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Mon, Aug. 19

How to identify and prevent frost or freeze damage

Again this year, we have been experiencing some very cold weather, with frost or freeze damage for many areas, almost every night.

There are differences between frost damage and freeze damage. Frost damage in plants results from the liquid inside individual cells freezing and forming ice crystals. The crystals then rupture the tough cell walls. When the cell walls open, the fluid inside will not be contained, so when the ice melts, the fluids simply drain out.

Freeze damage occurs when temperatures sustain 32 degrees or below and is progressive within plants. But, freeze damage to tender plants may occur much sooner. The softest tissues like leaves and tender new shoots are hurt first. Tougher, stem tissue and buds down from the tips endure less damage but are not immune if the temperatures are lower and the duration is longer.

Limp, dry and brownish leaves damaged by frost easily stand out, however, damage to stems and buds remain hidden. Freeze damage to plants might not become evident for several months or even years.

With extremely low temperatures, a plant's survival may depend on their stage of growth and development. Low temperatures cause far more damage than high temperatures. Temperatures below freezing can kill buds on fruit trees and damage the succulent twigs of most trees.

Low winter temperatures may kill young tree roots or cause bark splitting and canker development. The degree of chilling and frost injuries depends on the duration of the cold temperatures and how fast the temperature dropped.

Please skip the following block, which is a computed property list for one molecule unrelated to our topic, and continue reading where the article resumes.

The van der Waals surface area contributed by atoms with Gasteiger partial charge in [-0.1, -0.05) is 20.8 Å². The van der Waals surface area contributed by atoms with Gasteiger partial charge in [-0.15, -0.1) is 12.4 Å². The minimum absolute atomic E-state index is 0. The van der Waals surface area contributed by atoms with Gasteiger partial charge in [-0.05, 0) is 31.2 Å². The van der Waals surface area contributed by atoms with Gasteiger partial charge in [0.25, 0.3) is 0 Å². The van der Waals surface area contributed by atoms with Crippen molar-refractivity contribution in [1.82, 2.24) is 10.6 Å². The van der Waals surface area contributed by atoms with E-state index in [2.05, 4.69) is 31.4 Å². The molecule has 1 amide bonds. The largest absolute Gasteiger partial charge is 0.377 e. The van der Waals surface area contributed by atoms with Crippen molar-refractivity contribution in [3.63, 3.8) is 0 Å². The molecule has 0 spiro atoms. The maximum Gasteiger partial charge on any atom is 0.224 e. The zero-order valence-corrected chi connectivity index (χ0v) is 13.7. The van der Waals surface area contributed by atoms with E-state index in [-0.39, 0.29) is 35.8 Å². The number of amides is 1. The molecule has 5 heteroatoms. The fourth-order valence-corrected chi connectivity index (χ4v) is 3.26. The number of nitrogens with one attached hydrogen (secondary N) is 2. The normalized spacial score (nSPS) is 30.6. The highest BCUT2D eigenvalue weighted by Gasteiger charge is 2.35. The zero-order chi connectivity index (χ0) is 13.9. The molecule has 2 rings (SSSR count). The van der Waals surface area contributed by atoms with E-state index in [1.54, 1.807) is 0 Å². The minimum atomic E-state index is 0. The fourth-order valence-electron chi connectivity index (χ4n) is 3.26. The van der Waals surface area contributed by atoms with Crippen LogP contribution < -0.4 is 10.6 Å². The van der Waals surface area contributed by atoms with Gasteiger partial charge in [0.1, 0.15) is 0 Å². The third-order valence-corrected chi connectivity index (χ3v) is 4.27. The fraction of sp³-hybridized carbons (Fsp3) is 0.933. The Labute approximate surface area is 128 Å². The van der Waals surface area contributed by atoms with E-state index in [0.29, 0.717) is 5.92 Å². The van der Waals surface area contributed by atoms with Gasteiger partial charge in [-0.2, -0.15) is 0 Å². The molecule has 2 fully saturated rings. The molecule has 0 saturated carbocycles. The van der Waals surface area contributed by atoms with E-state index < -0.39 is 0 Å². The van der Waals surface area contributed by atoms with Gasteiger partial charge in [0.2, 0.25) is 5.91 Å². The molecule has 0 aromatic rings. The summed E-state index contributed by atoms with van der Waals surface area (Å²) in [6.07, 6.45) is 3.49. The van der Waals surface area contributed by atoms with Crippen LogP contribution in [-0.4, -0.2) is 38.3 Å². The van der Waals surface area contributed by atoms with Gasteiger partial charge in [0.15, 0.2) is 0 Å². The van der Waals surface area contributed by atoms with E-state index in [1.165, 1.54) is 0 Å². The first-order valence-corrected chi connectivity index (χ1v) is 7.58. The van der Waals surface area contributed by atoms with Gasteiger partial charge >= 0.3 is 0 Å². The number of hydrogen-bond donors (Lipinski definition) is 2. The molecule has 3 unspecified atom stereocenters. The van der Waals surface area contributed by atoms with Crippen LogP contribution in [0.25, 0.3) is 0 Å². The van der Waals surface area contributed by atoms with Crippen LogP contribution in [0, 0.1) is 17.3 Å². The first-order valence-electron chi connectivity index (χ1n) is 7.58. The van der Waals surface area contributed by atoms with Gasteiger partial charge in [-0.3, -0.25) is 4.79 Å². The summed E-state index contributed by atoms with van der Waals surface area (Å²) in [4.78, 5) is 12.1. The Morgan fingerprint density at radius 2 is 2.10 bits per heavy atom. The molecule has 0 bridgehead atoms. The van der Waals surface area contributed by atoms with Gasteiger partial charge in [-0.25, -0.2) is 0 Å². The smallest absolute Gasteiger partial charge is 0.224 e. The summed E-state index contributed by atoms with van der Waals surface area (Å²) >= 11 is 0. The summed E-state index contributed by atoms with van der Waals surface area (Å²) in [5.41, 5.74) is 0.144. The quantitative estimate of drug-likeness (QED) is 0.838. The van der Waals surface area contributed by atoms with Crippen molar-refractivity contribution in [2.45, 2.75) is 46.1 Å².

Cold times

So first, let's understand cold weather. The sun warms the soil surface during the day. The heat is then radiated into the cool atmosphere during the night. The coldest time of day occurs just before daybreak. Clouds at night can absorb and reflect heat back to the earth. Wind can mix the ascending warm air with the descending cold air. Calm, clear nights pose the greatest danger of frost.

Humidity slows temperature change, which is why extremes between day and night occur so quickly in our dry, desert climate. Cold air settles downward, hot air rises. Cold air may collect at the bottom of a slope or in a valley. Cold winds compound temperature loss. Cold air is denser than warm air; cold air will layer beneath warmer air, forcing the warmer air to rise above it (inversion). These air layers may remain undisturbed if there is little to no wind.

Areas where cold air frequently settles have been loosely termed "frost pockets," even though they may or may not be associated with frost. Frost pockets tend to occur in the lowest point of a valley or in landscape depressions against the north or east sides of walls that impede the flow of air.

Freeze or frost damage to plants is less likely to occur on sloping areas facing south or west. However, since these solar orientations are warmer, they tend to encourage earlier growth in the spring. This new growth is more susceptible to freeze or frost damage to a late spring freeze.

Freeze damage can occur without frost. If temperatures are low enough to cause plant freeze damage but the relative humidity or moisture content of the air is very low, plant damage due to freezing temperatures may occur without the development of frost.